“White Ribbon Day – A Judges business”

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Judge Peter Boshier – White Ribbon Chair

Judges get to see a lot of domestic violence. We know that one in three women will experience partner violence some point in their lives and on average 14 women are killed every year in New Zealand by their current or former partners. There are over 3500 convictions recorded against men for assaults on women each year.

From time to time, I sit as a duty judge and we have moved into the new world of doing most of our emergency applications electronically and based on a national overview of incoming applications and judge availability throughout the whole country. The last time I did this was Friday 15 November. The violence we see is invariably by men against women and it takes all forms from bad beatings, regular assaults and often to an inability to let go of a relationship and to constant texting, abuse and breaking into their partners houses.

I have moved from the role of Principal Family Court Judge to other roles and that has allowed me a little space to do some other things. I decided I would accept the invitation to be chair of the White Ribbon Committee because White Ribbon carries a clear message that men must take responsibility for their violence to women and must change attitudes and behaviour. From what I see the message is spot on.

We have seen quite graphically in the last few weeks that bad male attitudes can start quite young. Probably by the time the much publicised roastbusters had decided to go public with their deplorable behaviour, they had learned and practised their exploitative behaviour towards females for some time.

Sadly, the attitudes and behaviour I see are widespread and certainly not limited to a particular age-group. Teenagers such as the roastbusters have inevitably learned their behaviour and the question is from whom and what responsibility do we all have to bring about change?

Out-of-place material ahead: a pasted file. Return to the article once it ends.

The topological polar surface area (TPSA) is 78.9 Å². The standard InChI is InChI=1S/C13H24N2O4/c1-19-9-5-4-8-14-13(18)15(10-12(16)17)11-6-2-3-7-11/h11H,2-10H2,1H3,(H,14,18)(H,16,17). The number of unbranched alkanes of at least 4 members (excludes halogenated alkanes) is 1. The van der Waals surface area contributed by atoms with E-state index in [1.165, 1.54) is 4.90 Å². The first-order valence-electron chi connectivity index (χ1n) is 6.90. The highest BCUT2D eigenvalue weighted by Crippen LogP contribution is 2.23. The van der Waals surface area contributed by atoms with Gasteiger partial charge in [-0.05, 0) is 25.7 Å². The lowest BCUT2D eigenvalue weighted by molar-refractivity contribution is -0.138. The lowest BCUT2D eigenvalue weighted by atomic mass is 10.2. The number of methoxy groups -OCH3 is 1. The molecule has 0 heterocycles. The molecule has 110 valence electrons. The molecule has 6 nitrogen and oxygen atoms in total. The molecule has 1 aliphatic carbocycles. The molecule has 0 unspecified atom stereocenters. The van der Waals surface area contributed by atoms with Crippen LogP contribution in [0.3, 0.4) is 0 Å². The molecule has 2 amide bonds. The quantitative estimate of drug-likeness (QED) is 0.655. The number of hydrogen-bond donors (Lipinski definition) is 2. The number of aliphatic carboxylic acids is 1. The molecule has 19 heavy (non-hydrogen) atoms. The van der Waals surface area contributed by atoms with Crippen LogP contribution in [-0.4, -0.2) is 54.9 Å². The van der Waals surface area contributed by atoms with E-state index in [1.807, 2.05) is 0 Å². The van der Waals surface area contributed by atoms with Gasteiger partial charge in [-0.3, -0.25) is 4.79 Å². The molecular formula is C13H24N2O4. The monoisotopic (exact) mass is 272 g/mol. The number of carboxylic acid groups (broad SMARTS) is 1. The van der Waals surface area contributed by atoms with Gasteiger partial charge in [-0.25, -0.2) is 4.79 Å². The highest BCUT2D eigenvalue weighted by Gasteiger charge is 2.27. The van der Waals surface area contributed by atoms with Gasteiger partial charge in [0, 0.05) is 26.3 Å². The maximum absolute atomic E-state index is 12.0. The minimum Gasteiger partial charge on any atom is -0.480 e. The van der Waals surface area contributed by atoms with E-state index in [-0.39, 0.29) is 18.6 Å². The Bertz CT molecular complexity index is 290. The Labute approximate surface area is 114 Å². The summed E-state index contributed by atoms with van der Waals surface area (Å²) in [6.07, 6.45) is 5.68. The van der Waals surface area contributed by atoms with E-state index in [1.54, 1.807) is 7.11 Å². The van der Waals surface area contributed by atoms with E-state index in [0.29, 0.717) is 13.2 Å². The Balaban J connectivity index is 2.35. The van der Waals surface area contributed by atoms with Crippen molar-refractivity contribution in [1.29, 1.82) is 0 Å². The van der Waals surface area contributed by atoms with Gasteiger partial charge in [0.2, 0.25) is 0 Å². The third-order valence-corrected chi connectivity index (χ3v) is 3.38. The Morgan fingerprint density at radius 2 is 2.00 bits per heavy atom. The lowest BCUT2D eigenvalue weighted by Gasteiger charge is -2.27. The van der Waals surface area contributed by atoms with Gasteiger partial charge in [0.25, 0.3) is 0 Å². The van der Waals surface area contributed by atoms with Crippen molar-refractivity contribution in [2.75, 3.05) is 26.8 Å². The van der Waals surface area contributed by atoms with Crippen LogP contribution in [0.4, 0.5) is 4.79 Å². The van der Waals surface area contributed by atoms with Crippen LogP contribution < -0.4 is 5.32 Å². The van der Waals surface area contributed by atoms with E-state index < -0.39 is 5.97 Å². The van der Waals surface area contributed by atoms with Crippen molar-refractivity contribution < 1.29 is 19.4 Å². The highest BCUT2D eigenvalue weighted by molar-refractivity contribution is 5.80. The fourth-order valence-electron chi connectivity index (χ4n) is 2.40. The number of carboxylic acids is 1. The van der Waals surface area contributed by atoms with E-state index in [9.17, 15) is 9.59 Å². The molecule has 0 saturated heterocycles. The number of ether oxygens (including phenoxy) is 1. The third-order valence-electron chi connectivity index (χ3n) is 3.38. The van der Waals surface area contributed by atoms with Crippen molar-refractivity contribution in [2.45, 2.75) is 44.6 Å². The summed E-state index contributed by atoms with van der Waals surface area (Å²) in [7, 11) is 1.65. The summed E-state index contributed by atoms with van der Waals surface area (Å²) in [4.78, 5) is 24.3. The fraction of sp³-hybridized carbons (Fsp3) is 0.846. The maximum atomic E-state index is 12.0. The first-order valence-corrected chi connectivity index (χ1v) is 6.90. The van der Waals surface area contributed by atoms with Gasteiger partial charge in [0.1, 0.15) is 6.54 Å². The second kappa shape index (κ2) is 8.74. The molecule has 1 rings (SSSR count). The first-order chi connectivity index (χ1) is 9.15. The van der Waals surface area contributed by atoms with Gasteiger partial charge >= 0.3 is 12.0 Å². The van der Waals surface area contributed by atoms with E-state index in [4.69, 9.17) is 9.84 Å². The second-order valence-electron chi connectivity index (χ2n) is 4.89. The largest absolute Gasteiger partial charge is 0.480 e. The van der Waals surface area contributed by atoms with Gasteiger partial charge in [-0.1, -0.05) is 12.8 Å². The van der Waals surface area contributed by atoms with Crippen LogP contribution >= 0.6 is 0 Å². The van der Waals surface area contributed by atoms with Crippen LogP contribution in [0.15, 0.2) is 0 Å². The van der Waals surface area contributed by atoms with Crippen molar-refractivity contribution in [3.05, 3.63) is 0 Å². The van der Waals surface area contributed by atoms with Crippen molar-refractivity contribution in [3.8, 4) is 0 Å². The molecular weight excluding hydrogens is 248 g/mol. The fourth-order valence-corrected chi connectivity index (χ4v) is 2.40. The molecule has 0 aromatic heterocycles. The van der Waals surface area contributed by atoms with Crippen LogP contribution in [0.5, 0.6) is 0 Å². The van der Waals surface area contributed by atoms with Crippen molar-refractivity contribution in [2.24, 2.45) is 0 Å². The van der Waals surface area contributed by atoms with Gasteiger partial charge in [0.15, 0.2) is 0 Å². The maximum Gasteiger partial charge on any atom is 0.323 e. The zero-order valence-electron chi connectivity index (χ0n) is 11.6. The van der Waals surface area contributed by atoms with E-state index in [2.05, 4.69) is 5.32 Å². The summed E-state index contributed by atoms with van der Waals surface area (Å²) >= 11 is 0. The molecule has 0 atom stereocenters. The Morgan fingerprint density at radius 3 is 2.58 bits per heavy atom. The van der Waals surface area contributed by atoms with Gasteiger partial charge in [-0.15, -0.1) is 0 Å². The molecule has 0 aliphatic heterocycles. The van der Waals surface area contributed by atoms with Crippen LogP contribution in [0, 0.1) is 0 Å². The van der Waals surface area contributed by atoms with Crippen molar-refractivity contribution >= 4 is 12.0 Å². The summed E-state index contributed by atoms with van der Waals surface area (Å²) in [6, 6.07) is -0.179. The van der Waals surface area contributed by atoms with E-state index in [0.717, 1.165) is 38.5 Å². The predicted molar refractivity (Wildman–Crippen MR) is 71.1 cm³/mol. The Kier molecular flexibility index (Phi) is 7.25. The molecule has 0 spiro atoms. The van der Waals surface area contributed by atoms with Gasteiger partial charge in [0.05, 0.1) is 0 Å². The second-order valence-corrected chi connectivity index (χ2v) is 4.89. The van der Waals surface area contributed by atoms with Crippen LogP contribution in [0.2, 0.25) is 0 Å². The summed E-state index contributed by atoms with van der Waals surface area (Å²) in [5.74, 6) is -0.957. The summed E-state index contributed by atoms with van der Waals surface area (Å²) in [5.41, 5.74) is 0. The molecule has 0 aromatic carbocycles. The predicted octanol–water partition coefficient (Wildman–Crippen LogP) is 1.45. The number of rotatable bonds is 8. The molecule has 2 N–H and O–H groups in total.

We launched this years White Ribbon Campaign on Monday 11 November. In the course of that I met Mark Longley and spoke to him at length about the murder of his daughter Emily in London by Elliot Turner. Turner had not only boasted to his mates that he was going to kill Emily but went further and showed them how he was going to do it. He did of course. If only one of them had spoken out!

But he is not alone in his grief. In the past year I have spoken to some of your colleagues who as parents of adult children have found that either their children or those of their friends have inexplicably become entangled in a violent relationship with a man. For any parent who has undergone this experience, the feeling of helplessness and the wish to be protective must be immense and deeply moving.

Ever since the Domestic Violence Act 1995 came into force we have had the ability to direct perpetrators of violence to programmes in order to change behaviour. But it is so very difficult to do so once the die is cast and one bad attitudes are entrenched. Furthermore, it is very costly and dubious in terms of the cost effectiveness.

The White Ribbons Campaign prime message is aimed at change at the beginning not at the end. We have seen New Zealand make quantum shifts in its thinking on a number of issues such as smoking, the compulsory wearing of seatbelts and crash helmets and more recently drink drive and speed. All of these were once much lauded macho pursuits. But they are no longer.

I think if we can begin to talk about why we have the attitudes that we do that leads to so much domestic violence and what influences we can bring to bear to change, we will achieve a fundamental shift in New Zealand thinking and behaviour. For me as a judge I will begin to see more functional families and better achieving children.

I think that bringing about attitude and behaviour change can operate at all sorts of levels. We have had the “It’s not okay” campaign which has had a very good measure of success in the public arena but we can also do it at our workplace and, by keeping a careful look out for men workers who are separating or in personal relationship difficulty, we may be able to see the early signs of domestic violence brewing.

From the position that I am now in, I see it as important to promote a leadership role by all of us for that is how we truly shift public opinion. It is by speaking out and by being clear in what we find acceptable and unacceptable.

To give real teeth to this, we have this year introduced a pledge which has been widely taken by men throughout New Zealand and it reads:

“I promise never to commit, condone or remain silent about violence towards women”

If we can raise our consciousness about this issue and raise the bar, I am confident that we will start to see a lessening of the huge family violence workload that comes into our courts each day.

[Speech notes for Rotary Club of Wellington Monday 25 November 2013]

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Judge Boshier speaks to Rotary in Wellington on White Ribbon Day

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